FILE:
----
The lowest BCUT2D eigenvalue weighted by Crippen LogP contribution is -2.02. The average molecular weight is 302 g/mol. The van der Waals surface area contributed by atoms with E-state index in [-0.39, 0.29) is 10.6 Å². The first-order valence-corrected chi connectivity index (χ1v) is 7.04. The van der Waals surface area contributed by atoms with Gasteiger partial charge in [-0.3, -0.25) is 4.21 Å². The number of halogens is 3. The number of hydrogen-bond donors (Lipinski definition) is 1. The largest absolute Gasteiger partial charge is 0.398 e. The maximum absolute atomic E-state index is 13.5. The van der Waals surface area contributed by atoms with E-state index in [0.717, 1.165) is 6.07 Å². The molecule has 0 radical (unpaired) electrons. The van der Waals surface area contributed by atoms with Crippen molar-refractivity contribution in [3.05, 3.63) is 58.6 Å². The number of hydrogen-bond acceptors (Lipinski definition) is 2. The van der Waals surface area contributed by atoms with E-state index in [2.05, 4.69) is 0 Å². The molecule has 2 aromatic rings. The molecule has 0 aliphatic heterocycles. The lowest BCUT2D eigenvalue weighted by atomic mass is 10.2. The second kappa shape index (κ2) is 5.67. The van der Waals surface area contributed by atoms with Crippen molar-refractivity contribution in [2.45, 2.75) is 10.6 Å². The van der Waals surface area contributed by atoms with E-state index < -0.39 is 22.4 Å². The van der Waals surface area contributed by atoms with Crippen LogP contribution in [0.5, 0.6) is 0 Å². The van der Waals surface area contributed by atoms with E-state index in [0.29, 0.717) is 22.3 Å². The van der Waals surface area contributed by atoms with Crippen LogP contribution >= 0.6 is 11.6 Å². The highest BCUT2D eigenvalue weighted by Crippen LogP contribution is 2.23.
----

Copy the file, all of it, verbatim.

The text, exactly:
The lowest BCUT2D eigenvalue weighted by Crippen LogP contribution is -2.02. The average molecular weight is 302 g/mol. The van der Waals surface area contributed by atoms with E-state index in [-0.39, 0.29) is 10.6 Å². The first-order valence-corrected chi connectivity index (χ1v) is 7.04. The van der Waals surface area contributed by atoms with Gasteiger partial charge in [-0.3, -0.25) is 4.21 Å². The number of halogens is 3. The number of hydrogen-bond donors (Lipinski definition) is 1. The largest absolute Gasteiger partial charge is 0.398 e. The maximum absolute atomic E-state index is 13.5. The van der Waals surface area contributed by atoms with E-state index in [0.717, 1.165) is 6.07 Å². The molecule has 0 radical (unpaired) electrons. The van der Waals surface area contributed by atoms with Crippen molar-refractivity contribution in [3.05, 3.63) is 58.6 Å². The number of hydrogen-bond acceptors (Lipinski definition) is 2. The van der Waals surface area contributed by atoms with E-state index in [2.05, 4.69) is 0 Å². The molecule has 2 aromatic rings. The molecule has 0 aliphatic heterocycles. The lowest BCUT2D eigenvalue weighted by atomic mass is 10.2. The second kappa shape index (κ2) is 5.67. The van der Waals surface area contributed by atoms with Crippen molar-refractivity contribution in [2.45, 2.75) is 10.6 Å². The van der Waals surface area contributed by atoms with E-state index < -0.39 is 22.4 Å². The van der Waals surface area contributed by atoms with Crippen LogP contribution in [0.5, 0.6) is 0 Å². The van der Waals surface area contributed by atoms with E-state index in [0.29, 0.717) is 22.3 Å². The van der Waals surface area contributed by atoms with Crippen LogP contribution >= 0.6 is 11.6 Å². The highest BCUT2D eigenvalue weighted by Crippen LogP contribution is 2.23.